Giant Tortoises

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Giant Tortoises

 

the two largest species of reptiles of the family Testudinidae (land tortoises). The species Geochelone elephantopus inhabits the Galápagos Islands. (The species was formerly subdivided into a number of species, which are now considered subspecies.) The carapace is up to 1 m long (sometimes as much as 1.5 m) and more than 0.5 m high. The tortoises weigh up to 100 kg; exceptionally large individuals may weigh as much as 400 kg. The males are larger than the females. The only remaining members of the species G. gigantea are found on the Aldabra Islands in the Indian Ocean.

Up until the 18th century several species of giant tortoises were distributed on the islands of the Pacific and Indian oceans. Beginning in the 17th century the tortoises were subjected to extensive slaughtering by man, who used the meat, the eggs, and the fat (to make a valuable oil). They were later preyed upon by mammals brought to the islands by man.

References in periodicals archive ?
The Galapagos National Park (PNG) issued a press release stating the new species had been named "Chelonoidis donfaustoi" in honor of Fausto Llerena, the historic caretaker of George, a Galapagos' emblematic giant tortoise who died in 2012 at the estimated age of 102.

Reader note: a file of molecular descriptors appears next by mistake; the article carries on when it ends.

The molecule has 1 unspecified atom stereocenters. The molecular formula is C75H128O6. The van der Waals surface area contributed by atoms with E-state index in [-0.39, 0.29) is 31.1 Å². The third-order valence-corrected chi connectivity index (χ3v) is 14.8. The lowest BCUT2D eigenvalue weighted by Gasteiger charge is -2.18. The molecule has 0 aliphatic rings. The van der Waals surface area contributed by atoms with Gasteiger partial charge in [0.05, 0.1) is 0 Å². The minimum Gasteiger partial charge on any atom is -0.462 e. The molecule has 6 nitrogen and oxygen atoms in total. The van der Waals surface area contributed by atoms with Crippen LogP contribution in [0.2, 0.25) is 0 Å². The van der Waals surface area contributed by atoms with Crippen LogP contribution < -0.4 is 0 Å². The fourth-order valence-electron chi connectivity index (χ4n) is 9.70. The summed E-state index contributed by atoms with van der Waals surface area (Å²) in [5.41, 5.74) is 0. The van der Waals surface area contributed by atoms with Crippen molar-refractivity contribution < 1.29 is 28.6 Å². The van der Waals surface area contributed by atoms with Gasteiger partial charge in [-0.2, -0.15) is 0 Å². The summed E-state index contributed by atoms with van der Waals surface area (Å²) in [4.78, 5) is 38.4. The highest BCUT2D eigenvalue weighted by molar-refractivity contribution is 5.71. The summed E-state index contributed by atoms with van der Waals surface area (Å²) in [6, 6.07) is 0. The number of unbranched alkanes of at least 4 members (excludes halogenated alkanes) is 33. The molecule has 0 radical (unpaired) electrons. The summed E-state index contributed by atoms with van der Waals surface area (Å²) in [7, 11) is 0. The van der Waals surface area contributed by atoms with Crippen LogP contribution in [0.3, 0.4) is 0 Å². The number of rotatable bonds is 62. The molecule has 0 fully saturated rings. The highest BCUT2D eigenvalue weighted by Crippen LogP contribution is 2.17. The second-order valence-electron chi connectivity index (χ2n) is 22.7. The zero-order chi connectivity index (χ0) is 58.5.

Over the past 50 years, more than 5,000 giant tortoises have hatched in the archipelago as a result of a breeding program on the second biggest GalEipagos Island, Santa Cruz, according to Ecuador's environment ministry.
The Malaysian giant tortoise and the Asian brown tortoise Manouria emys are the only species present in DSNP that are listed as protected.
Rare Giant Tortoises, bats and rodents are now thriving on this perfectly round islet, just 27 hectares in size, which wallows in the warm waters of Mahebourg Bay.
Many will remember the story of Lonesome George, the Pinta Island giant tortoise, who died last year.
Ten other species of Galapagos giant tortoise survive Lonesome George.
Carbon dating was done on Adwaita, a giant tortoise at a zoo in Calcutta, India.
The Galapagos National Park has been successful over the years in breeding some of the giant tortoise subspecies and releasing them back in the wild.
Below: Abraham, a 60-year-old giant tortoise on Mahe Pictures, SIMON HADLEY; The airport departures and arrival lounge at Denis Island
The Seychelles have several rare-bird colonies and the fabled coco-de-mer palms, and may actually have more giant tortoises than the Galipagos.
Off-the-beaten-path opportunities: Choose a company offering unique away-from-the-crowds options like Natural Habitat Adventures' tented camp amid giant tortoise habitat and voluntourism extensions; and Explorers' Corner's rare-access kayaking tours.
A giant tortoise in the wild on Isabela Island, Galapagos